An interesting post from Alice, excerpted here:
I’d argue that attention is an important part of the status metric; but I don’t think more attention always translates to more status (the term “famewhore” comes to mind). But perhaps the attention is what encourages people like Julia Allison or Nick Starr to continue living public lives, even as they receive a great deal of negative attention at the same time. I would be interested to see if attention of any kind correlates with participation, or whether it is only positive attention; if the YouTubers had thousands of hits, but an equal number of vitriolic comments, would they continue to post videos?
Finally: We hear a lot about the “attention economy” or “publicity culture,” in which the most valued skills are those which increase attention. And many people decry this culture for bubbling-up sensational, sexual, or violent content– or just short bursts of info-nuggets– rather than meaningful, thoughtful, difficult ideas.
I definitely think that attention of any kind (positive or negative) would be found to correlate with participation. Attention will motivate you to participate because it is a venue for communication, and regardless of whether you feel encouraged to continue what you’re doing, or encouraged to defend what you did, it seems like either way you’ll be strongly compelled to continue to participate. Maybe Sarah Palin is the exception here, but I doubt it.
So, yes, attention is a form of status, but it’s not necessarily going to be a rewarding or intrinsically valuable kind of status. In fact, perhaps this is the simplest argument against trying to game the system of attention / status / fame / popularity. It is a self-feeding ecosystem of increasingly-growing participation that can grow and grow and yet not necessarily have any direct link to value.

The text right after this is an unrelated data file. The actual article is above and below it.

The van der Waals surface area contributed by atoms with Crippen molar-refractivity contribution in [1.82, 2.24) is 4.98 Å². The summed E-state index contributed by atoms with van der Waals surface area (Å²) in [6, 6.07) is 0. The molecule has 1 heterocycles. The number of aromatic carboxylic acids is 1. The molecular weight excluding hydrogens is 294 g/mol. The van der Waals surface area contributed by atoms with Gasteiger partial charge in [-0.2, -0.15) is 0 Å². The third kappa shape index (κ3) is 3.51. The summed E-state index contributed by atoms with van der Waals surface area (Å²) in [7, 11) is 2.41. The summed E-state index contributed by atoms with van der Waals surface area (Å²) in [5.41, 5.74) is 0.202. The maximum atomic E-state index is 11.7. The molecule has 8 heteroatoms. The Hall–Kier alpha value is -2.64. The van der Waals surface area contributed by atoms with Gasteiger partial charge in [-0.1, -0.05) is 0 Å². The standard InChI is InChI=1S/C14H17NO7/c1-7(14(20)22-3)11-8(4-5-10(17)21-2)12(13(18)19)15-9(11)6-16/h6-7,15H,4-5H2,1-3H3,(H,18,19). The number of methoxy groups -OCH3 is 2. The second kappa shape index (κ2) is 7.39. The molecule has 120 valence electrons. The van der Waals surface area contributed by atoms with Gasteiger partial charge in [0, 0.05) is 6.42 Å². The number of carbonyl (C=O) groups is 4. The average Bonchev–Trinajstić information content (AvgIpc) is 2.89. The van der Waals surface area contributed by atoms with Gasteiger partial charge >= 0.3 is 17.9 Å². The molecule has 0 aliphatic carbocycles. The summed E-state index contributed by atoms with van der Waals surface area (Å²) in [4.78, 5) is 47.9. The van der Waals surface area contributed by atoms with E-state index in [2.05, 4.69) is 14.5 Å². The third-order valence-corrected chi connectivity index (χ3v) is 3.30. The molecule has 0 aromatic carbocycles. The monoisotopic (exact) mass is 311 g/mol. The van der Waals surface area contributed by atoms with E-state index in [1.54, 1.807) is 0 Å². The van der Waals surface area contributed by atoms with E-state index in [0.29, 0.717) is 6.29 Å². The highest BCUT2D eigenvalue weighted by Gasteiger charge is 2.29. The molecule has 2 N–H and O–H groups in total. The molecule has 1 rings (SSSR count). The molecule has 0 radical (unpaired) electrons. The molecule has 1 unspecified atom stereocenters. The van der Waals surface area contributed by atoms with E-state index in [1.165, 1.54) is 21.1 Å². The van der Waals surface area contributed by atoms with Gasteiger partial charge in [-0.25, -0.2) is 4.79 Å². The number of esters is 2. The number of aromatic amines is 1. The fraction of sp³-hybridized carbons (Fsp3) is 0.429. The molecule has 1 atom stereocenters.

To de-link attention and status, perhaps it’s better to use the concept of reputation instead of status. They are similar–they are both given to you by other people / society in general, however a good reputation implies a certain amount of respect. High levels of status merely imply feeling like you’re higher on some social ladder than another without saying why. Any celebrity will benefit from their own celebrity status and attention (special access, more opportunities, special treatment, etc), however, not every celebrity will be said to have a good reputation, and therefore not every celebrity will be able to say they are living a rewarding life, one that builds meaningful and loyal relationships with people while also maintaining their own sense of self and ability to respect themselves.
On the other hand, non-celebrities can also achieve this form of status even without the incredible amount of attention that would give them access to the perks of high status.
The discrepancy between status and reputation can cause people to exhibit feelings of hate, unfairness, and disgust commonly seen in our own treatment of people who abuse the power of their societal status. Unfortunately, reputation doesn’t have the same direct relationship to attention that status does, and therefore many things of high reputation lack the exposure of their high status cousins. It’s unfair, possibly, but a natural result of sticking to what matters (being a respectable person) instead of doing whatever it takes to game the system and get as much attention as possible.